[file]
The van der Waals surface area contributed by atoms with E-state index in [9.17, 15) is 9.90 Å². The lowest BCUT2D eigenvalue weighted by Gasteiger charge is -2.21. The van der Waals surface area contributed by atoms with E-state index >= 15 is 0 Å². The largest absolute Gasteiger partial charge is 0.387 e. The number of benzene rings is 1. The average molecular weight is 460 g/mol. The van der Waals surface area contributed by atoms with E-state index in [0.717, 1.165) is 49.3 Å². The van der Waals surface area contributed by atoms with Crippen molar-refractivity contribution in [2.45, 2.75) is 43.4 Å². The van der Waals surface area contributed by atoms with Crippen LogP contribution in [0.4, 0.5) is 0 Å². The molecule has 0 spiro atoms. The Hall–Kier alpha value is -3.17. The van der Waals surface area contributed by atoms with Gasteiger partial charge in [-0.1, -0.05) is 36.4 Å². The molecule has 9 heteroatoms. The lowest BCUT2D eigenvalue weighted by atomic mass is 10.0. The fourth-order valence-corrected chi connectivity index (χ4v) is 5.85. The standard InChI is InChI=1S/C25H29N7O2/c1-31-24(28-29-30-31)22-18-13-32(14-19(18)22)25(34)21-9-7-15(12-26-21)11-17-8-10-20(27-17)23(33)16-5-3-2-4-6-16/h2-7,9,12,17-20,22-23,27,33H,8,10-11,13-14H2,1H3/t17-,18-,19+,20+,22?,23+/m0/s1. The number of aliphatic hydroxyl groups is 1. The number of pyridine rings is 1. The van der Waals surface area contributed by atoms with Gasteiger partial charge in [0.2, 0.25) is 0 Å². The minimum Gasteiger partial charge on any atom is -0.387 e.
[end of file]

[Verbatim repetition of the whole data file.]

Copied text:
The van der Waals surface area contributed by atoms with E-state index in [9.17, 15) is 9.90 Å². The lowest BCUT2D eigenvalue weighted by Gasteiger charge is -2.21. The van der Waals surface area contributed by atoms with E-state index >= 15 is 0 Å². The largest absolute Gasteiger partial charge is 0.387 e. The number of benzene rings is 1. The average molecular weight is 460 g/mol. The van der Waals surface area contributed by atoms with E-state index in [0.717, 1.165) is 49.3 Å². The van der Waals surface area contributed by atoms with Crippen molar-refractivity contribution in [2.45, 2.75) is 43.4 Å². The van der Waals surface area contributed by atoms with Crippen LogP contribution in [0.4, 0.5) is 0 Å². The molecule has 0 spiro atoms. The Hall–Kier alpha value is -3.17. The van der Waals surface area contributed by atoms with Gasteiger partial charge in [-0.1, -0.05) is 36.4 Å². The molecule has 9 heteroatoms. The lowest BCUT2D eigenvalue weighted by atomic mass is 10.0. The fourth-order valence-corrected chi connectivity index (χ4v) is 5.85. The standard InChI is InChI=1S/C25H29N7O2/c1-31-24(28-29-30-31)22-18-13-32(14-19(18)22)25(34)21-9-7-15(12-26-21)11-17-8-10-20(27-17)23(33)16-5-3-2-4-6-16/h2-7,9,12,17-20,22-23,27,33H,8,10-11,13-14H2,1H3/t17-,18-,19+,20+,22?,23+/m0/s1. The number of aliphatic hydroxyl groups is 1. The number of pyridine rings is 1. The van der Waals surface area contributed by atoms with Gasteiger partial charge in [0.2, 0.25) is 0 Å². The minimum Gasteiger partial charge on any atom is -0.387 e.